Structural View of Biology
Biotechnology and Nanotechnology
Scientists are looking to nature for inspiration, and harnessing biological machinery for use in science and technology. Cells have evolved effective methods for performing a bewildering variety of nanoscale tasks. Many of these molecular machines may be used directly, by simply purifying the molecule and using it in the laboratory. Careful study of these molecular machines is also revealing the underlying nanoscale principles of their action, allowing researchers to create new molecular machines with novel functions.
Recombinant DNA Technology
The cell's genetic machinery may be harnessed to build custom proteins. Researchers use the cell's normal protein synthesis machinery to cut, splice and edit DNA, creating entirely new genes. This recombinant DNA may be added to cells and used to create the engineered proteins.
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Human cells (with a few unusual exceptions) each contain their own set of 46 long strands of DNA. All of our genetic information is encoded in these strands, with thousands of genes strung along their length. The ordering of genes, and the proximity of one next to the other, can be important for the proper usage of the information, so it is important that our cells protect their DNA from breakage. If one strand in the DNA breaks, it is not a disaster, but it can lead to problems when the DNA double helix is unwound during the processes of transcription and replication. Breakage of both strands, on the other hand, is far more serious. To protect us from these dangers, our cells use DNA ligases to glue together DNA strands that have been broken.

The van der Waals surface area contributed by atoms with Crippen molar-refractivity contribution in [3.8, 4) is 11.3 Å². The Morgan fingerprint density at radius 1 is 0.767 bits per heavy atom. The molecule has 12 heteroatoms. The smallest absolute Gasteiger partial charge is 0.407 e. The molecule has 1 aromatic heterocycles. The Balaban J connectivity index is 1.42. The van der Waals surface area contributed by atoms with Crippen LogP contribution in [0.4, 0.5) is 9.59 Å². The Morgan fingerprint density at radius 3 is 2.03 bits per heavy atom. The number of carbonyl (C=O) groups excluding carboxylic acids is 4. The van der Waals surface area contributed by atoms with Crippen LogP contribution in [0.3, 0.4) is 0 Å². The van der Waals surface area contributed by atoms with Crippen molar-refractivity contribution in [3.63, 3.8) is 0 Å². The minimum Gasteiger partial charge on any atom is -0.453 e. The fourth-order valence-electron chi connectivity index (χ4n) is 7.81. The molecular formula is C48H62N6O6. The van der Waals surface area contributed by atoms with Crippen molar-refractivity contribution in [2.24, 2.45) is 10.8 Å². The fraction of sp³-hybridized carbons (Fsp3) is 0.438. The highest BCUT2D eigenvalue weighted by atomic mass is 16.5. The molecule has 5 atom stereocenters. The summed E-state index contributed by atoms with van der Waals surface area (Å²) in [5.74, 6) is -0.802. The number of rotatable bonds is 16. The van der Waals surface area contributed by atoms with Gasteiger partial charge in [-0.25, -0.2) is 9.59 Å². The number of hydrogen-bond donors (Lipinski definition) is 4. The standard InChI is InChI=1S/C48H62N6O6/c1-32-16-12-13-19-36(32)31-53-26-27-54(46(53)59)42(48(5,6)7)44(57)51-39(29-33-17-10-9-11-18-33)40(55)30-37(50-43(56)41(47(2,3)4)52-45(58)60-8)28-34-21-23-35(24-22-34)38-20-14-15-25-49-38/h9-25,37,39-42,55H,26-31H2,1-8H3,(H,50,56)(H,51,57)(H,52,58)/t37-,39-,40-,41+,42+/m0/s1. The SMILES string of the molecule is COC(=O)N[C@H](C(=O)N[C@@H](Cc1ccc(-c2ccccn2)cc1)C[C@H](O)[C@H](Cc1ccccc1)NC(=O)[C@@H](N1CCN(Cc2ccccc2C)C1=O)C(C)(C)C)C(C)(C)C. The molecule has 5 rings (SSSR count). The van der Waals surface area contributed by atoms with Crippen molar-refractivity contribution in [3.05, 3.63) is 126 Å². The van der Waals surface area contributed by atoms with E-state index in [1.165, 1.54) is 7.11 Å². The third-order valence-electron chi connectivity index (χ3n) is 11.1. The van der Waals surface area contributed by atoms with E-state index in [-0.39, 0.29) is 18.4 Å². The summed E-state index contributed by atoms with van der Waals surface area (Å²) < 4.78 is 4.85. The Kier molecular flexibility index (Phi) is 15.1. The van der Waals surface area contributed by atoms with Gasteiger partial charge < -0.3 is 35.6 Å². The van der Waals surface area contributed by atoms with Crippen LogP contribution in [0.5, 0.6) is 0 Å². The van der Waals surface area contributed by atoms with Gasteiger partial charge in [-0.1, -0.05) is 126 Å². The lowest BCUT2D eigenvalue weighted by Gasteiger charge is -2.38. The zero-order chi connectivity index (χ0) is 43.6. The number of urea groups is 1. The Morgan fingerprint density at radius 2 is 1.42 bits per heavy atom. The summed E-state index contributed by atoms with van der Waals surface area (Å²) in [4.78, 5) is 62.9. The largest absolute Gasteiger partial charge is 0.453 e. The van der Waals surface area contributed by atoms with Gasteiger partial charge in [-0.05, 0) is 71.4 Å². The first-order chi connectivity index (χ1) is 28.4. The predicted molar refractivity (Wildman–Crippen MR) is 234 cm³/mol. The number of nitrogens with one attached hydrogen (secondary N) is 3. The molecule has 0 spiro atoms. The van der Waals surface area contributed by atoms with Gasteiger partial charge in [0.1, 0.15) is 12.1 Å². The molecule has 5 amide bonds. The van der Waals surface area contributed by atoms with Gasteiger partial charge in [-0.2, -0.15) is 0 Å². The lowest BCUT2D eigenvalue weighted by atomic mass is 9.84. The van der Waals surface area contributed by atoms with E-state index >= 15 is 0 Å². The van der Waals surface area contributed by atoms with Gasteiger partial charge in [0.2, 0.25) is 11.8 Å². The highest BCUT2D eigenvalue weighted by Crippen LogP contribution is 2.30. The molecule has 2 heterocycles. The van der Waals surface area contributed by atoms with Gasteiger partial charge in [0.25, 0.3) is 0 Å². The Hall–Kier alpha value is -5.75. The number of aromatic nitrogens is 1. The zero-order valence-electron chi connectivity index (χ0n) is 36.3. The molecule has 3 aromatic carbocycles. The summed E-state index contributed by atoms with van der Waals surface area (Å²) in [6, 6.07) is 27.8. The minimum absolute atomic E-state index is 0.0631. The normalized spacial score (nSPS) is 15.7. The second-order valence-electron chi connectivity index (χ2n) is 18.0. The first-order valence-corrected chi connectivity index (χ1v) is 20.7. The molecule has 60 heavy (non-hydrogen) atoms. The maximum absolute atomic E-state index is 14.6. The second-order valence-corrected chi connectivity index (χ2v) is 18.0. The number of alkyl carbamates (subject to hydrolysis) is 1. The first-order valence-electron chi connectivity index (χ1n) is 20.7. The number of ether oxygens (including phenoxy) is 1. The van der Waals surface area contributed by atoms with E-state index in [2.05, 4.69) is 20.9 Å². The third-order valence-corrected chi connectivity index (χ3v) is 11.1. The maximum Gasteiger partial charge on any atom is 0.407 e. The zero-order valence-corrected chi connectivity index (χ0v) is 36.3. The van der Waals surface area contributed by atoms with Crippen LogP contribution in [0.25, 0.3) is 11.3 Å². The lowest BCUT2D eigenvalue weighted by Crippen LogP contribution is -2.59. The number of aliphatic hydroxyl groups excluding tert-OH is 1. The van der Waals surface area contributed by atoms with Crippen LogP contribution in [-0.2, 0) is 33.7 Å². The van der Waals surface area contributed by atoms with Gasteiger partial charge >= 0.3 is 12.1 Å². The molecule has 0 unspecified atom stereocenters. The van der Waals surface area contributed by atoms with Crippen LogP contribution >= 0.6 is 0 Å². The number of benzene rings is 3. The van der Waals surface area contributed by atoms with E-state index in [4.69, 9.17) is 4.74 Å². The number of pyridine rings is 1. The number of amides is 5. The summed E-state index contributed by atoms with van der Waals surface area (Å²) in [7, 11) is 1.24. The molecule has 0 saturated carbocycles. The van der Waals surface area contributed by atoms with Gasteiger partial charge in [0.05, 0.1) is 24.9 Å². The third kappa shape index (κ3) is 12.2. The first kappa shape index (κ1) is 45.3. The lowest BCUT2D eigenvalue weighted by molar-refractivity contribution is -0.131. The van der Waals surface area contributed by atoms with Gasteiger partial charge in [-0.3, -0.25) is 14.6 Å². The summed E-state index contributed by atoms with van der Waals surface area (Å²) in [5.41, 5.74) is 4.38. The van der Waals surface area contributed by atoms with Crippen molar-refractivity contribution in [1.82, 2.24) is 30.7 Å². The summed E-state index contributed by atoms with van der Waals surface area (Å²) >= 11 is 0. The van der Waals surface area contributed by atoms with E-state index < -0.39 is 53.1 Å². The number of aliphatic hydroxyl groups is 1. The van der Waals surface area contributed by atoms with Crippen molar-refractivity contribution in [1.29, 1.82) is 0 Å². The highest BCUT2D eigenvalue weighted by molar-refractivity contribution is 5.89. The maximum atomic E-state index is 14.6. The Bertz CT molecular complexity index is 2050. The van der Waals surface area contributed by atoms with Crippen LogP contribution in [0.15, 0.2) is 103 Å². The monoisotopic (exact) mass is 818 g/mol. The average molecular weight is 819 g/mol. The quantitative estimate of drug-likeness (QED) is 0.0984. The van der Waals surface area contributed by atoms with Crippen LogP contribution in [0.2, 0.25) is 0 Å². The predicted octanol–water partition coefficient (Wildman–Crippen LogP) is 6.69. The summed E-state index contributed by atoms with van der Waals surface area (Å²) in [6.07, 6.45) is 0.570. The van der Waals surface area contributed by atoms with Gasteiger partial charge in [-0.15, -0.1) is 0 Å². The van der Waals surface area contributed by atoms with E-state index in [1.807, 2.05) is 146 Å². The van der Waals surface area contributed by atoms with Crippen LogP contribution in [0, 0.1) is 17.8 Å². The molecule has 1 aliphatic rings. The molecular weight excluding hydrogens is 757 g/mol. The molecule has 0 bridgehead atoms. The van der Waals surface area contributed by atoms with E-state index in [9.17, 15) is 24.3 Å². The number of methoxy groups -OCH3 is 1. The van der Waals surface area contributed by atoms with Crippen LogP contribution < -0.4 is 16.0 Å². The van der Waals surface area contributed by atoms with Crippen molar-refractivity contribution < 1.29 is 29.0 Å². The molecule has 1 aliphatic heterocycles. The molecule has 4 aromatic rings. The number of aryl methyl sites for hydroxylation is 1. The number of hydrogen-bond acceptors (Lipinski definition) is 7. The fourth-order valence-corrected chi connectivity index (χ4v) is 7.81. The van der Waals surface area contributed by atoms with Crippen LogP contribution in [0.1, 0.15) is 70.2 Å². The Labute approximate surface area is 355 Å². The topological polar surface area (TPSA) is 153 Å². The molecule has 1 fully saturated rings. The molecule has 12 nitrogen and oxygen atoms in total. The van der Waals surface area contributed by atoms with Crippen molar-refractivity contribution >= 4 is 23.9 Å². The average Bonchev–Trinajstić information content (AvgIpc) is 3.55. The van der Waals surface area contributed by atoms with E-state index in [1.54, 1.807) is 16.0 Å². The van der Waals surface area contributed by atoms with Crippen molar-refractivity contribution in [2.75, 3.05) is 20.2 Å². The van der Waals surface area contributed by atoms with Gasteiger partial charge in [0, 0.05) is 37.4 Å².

Bacteria are under constant attack by bacteriophages, like the bacteriophage phiX174 described in an earlier Molecule of the Month. To protect themselves, many types of bacteria have developed a method to chop up any foreign DNA, such as that of an attacking phage. These bacteria build an endonuclease--an enzyme that cuts DNA--which is allowed to circulate in the bacterial cytoplasm, waiting for phage DNA. The endonucleases are termed "restriction enzymes" because they restrict the infection of bacteriophages.
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